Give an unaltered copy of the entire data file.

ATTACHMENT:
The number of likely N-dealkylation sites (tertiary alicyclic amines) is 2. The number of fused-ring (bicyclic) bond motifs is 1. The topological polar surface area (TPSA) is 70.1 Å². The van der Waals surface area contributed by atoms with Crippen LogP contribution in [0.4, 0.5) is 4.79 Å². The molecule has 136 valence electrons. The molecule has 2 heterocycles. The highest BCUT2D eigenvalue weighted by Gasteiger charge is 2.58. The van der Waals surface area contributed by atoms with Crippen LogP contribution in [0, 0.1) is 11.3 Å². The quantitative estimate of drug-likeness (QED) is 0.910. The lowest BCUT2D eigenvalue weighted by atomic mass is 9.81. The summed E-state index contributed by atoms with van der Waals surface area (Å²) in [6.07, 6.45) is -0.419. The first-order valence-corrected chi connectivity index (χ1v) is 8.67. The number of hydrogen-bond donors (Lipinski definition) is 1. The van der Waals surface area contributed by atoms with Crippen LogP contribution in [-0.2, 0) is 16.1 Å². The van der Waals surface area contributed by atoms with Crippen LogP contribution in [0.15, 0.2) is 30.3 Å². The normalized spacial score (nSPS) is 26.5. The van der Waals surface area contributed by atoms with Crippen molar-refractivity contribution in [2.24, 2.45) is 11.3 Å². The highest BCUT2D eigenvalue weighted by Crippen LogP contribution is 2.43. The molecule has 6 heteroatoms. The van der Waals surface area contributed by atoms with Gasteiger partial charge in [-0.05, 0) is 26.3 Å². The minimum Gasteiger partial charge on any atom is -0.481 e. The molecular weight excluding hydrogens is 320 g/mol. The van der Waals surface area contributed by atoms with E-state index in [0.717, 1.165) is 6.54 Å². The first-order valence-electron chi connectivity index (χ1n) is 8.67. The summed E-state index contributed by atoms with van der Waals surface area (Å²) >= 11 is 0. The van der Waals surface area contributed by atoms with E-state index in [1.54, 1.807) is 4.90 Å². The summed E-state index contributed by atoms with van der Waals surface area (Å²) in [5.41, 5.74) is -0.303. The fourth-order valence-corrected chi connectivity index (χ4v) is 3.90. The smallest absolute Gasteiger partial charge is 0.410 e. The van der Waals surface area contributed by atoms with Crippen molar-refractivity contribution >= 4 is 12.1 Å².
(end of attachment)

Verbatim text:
The number of likely N-dealkylation sites (tertiary alicyclic amines) is 2. The number of fused-ring (bicyclic) bond motifs is 1. The topological polar surface area (TPSA) is 70.1 Å². The van der Waals surface area contributed by atoms with Crippen LogP contribution in [0.4, 0.5) is 4.79 Å². The molecule has 136 valence electrons. The molecule has 2 heterocycles. The highest BCUT2D eigenvalue weighted by Gasteiger charge is 2.58. The van der Waals surface area contributed by atoms with Crippen LogP contribution in [0, 0.1) is 11.3 Å². The quantitative estimate of drug-likeness (QED) is 0.910. The lowest BCUT2D eigenvalue weighted by atomic mass is 9.81. The summed E-state index contributed by atoms with van der Waals surface area (Å²) in [6.07, 6.45) is -0.419. The first-order valence-corrected chi connectivity index (χ1v) is 8.67. The number of hydrogen-bond donors (Lipinski definition) is 1. The van der Waals surface area contributed by atoms with Crippen LogP contribution in [-0.2, 0) is 16.1 Å². The van der Waals surface area contributed by atoms with Crippen LogP contribution in [0.15, 0.2) is 30.3 Å². The normalized spacial score (nSPS) is 26.5. The van der Waals surface area contributed by atoms with Crippen molar-refractivity contribution in [2.24, 2.45) is 11.3 Å². The highest BCUT2D eigenvalue weighted by Crippen LogP contribution is 2.43. The molecule has 6 heteroatoms. The van der Waals surface area contributed by atoms with Gasteiger partial charge in [-0.05, 0) is 26.3 Å². The minimum Gasteiger partial charge on any atom is -0.481 e. The molecular weight excluding hydrogens is 320 g/mol. The van der Waals surface area contributed by atoms with E-state index in [0.717, 1.165) is 6.54 Å². The first-order valence-electron chi connectivity index (χ1n) is 8.67. The summed E-state index contributed by atoms with van der Waals surface area (Å²) >= 11 is 0. The van der Waals surface area contributed by atoms with E-state index in [1.54, 1.807) is 4.90 Å². The summed E-state index contributed by atoms with van der Waals surface area (Å²) in [5.41, 5.74) is -0.303. The fourth-order valence-corrected chi connectivity index (χ4v) is 3.90. The smallest absolute Gasteiger partial charge is 0.410 e. The van der Waals surface area contributed by atoms with Crippen molar-refractivity contribution >= 4 is 12.1 Å².